A few days ago, we talked about a 19th century barn that had been re-purposed into a modern day office. And, now we come across another ‘historic’ villa (from early 20th century) that has been turned into a contemporary carbon-neutral residence. Located in the rural town of Driebergen-Rijsenburg, Netherlands, the modernization project was achieved by Dutch architecture firm Zecc Architecten in collaboration with One Planet Architecture Institute or OPAi. In this regard, the green energy credentials are conveniently provided by sustainable systems comprising of solar paneled roofing and geothermal heat pump mechanisms.
However, the renovation didn’t only entail the achievement of the zero-carbon status; the scope also encompassed a new structural addition to the old villa. This can be seen from the modernist kitchen expansion (with tall window facades and linear bearing) that directly contrasts with the brick-laden structure of the original building. In fact, it is the juxtaposition of old and modern that translates the historic building’s ‘transformation’ into a contemporary house infused with dollops of high end technology.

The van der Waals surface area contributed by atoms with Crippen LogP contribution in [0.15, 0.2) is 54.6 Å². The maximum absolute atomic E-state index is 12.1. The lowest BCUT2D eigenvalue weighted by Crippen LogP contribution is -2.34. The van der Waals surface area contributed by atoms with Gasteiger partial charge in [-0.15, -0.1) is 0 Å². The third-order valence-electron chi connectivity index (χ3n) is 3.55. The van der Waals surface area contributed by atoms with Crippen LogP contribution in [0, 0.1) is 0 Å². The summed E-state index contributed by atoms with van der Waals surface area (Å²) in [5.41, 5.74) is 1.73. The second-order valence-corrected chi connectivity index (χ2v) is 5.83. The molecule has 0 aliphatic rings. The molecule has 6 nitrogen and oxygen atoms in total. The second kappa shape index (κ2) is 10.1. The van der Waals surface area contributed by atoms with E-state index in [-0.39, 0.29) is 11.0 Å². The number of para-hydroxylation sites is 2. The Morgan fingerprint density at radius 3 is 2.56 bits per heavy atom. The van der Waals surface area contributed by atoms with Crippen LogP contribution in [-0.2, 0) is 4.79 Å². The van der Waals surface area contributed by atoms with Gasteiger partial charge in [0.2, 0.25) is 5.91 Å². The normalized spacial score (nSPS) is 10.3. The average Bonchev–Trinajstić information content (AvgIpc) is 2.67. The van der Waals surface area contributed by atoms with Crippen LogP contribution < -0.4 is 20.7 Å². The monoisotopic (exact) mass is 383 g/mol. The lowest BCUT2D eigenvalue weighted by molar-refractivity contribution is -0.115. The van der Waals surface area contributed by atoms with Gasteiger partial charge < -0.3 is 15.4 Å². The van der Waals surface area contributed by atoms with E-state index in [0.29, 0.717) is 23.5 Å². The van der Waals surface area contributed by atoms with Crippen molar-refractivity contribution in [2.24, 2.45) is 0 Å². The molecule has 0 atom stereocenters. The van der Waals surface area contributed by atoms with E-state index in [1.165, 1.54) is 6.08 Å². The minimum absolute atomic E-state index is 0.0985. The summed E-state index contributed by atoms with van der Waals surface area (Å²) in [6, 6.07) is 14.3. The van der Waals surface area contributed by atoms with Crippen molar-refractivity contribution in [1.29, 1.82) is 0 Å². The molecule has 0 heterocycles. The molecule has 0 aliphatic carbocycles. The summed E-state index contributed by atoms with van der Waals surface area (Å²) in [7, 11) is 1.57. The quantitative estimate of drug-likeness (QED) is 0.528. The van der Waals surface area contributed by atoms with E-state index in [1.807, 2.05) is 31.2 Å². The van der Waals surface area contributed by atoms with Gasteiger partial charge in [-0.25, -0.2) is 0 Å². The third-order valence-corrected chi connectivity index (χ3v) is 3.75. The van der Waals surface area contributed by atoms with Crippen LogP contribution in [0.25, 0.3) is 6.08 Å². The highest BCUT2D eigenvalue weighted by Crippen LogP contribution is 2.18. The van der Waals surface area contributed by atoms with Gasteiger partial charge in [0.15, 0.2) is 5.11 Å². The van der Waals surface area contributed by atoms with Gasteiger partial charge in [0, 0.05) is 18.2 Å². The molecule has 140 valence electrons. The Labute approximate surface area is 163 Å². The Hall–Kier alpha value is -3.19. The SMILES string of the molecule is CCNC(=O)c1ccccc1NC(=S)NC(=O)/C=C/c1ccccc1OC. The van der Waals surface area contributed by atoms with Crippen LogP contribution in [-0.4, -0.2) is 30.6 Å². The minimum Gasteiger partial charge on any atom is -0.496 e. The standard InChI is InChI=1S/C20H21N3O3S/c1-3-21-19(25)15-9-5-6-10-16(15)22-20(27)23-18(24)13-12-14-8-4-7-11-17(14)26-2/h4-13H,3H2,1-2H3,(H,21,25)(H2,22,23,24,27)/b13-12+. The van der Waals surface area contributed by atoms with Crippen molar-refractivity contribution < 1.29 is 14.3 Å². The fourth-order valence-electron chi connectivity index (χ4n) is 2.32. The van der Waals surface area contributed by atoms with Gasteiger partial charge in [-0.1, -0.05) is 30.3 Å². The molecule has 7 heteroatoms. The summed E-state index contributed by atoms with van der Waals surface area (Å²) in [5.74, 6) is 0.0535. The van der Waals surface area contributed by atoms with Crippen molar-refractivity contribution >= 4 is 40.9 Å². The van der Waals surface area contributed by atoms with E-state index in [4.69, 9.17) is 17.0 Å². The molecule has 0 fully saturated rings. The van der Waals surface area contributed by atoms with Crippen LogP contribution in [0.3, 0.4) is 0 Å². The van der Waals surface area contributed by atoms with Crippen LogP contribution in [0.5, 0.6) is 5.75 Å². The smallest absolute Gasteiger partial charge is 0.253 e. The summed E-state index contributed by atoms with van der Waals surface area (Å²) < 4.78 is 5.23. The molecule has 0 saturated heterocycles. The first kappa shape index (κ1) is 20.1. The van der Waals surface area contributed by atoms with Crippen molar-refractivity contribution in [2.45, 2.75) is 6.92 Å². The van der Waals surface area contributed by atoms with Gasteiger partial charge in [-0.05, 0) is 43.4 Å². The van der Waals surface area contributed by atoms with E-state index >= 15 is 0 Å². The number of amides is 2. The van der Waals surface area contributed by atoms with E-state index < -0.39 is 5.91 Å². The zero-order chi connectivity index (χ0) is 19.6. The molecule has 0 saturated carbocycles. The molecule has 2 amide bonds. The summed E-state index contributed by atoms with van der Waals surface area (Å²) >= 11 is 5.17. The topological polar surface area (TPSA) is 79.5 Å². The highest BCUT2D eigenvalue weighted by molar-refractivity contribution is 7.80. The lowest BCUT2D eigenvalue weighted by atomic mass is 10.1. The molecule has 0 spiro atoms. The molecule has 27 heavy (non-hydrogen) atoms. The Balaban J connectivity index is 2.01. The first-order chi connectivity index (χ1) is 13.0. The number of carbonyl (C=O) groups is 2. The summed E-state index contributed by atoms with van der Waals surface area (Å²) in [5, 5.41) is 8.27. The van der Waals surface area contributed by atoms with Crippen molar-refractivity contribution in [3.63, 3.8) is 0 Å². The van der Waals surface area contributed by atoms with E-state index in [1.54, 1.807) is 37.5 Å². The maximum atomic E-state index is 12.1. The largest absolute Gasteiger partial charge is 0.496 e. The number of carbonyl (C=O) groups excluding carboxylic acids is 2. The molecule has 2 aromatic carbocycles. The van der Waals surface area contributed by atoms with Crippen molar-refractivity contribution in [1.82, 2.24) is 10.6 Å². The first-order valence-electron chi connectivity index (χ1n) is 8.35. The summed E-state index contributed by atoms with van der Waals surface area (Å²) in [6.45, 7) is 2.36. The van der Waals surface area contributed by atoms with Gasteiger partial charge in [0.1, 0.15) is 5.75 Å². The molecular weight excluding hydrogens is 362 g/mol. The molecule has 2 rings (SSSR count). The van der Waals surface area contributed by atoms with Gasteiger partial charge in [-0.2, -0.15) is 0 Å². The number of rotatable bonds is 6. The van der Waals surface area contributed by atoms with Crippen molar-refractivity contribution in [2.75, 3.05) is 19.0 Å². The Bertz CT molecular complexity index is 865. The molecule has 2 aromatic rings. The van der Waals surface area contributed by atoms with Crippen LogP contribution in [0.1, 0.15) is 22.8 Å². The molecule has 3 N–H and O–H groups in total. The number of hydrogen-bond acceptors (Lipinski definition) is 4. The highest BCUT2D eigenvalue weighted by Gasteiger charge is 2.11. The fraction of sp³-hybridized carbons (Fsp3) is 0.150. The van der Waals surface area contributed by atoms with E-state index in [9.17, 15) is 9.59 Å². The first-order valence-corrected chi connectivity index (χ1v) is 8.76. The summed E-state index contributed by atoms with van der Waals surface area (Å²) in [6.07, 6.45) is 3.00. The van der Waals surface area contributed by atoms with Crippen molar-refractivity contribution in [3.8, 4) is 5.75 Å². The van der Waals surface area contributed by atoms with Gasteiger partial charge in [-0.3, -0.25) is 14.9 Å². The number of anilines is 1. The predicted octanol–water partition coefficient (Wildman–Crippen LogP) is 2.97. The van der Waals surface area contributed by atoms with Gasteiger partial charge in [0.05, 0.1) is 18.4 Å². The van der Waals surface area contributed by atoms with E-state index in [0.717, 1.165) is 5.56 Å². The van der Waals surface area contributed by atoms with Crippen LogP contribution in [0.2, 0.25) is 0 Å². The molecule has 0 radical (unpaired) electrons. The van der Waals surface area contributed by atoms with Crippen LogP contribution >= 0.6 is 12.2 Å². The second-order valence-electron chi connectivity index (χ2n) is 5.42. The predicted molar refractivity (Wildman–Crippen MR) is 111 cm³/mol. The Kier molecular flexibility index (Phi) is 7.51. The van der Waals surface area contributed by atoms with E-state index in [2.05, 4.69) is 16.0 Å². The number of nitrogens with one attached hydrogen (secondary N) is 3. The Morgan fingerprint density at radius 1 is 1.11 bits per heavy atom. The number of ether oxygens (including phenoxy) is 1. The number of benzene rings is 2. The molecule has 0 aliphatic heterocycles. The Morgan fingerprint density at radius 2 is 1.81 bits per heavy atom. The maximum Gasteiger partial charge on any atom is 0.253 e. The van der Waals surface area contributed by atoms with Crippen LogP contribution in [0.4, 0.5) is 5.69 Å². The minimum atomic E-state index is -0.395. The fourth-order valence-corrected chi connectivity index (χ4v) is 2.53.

All images are courtesy of Cornbread Works.